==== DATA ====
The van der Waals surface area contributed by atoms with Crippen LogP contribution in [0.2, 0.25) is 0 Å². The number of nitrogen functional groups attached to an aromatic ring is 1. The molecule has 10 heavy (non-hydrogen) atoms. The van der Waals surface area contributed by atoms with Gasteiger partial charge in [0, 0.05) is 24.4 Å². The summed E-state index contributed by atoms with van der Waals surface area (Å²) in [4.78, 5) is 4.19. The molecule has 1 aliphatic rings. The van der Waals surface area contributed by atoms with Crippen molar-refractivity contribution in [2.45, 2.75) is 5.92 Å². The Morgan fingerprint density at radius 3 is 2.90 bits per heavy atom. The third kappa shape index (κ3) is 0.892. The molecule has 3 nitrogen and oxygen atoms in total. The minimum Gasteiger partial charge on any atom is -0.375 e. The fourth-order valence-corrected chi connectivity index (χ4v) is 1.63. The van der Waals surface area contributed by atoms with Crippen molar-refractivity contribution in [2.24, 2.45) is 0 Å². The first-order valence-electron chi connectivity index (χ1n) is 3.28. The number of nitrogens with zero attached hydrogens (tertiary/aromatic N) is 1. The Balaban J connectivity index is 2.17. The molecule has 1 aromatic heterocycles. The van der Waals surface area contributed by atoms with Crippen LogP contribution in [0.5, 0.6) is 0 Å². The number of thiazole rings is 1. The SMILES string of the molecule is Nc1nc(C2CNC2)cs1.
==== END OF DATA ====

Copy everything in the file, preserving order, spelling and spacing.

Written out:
The van der Waals surface area contributed by atoms with Crippen LogP contribution in [0.2, 0.25) is 0 Å². The number of nitrogen functional groups attached to an aromatic ring is 1. The molecule has 10 heavy (non-hydrogen) atoms. The van der Waals surface area contributed by atoms with Gasteiger partial charge in [0, 0.05) is 24.4 Å². The summed E-state index contributed by atoms with van der Waals surface area (Å²) in [4.78, 5) is 4.19. The molecule has 1 aliphatic rings. The van der Waals surface area contributed by atoms with Crippen molar-refractivity contribution in [2.45, 2.75) is 5.92 Å². The Morgan fingerprint density at radius 3 is 2.90 bits per heavy atom. The third kappa shape index (κ3) is 0.892. The molecule has 3 nitrogen and oxygen atoms in total. The minimum Gasteiger partial charge on any atom is -0.375 e. The fourth-order valence-corrected chi connectivity index (χ4v) is 1.63. The van der Waals surface area contributed by atoms with Crippen molar-refractivity contribution in [2.24, 2.45) is 0 Å². The first-order valence-electron chi connectivity index (χ1n) is 3.28. The number of nitrogens with zero attached hydrogens (tertiary/aromatic N) is 1. The Balaban J connectivity index is 2.17. The molecule has 1 aromatic heterocycles. The van der Waals surface area contributed by atoms with Crippen LogP contribution in [0.5, 0.6) is 0 Å². The number of thiazole rings is 1. The SMILES string of the molecule is Nc1nc(C2CNC2)cs1.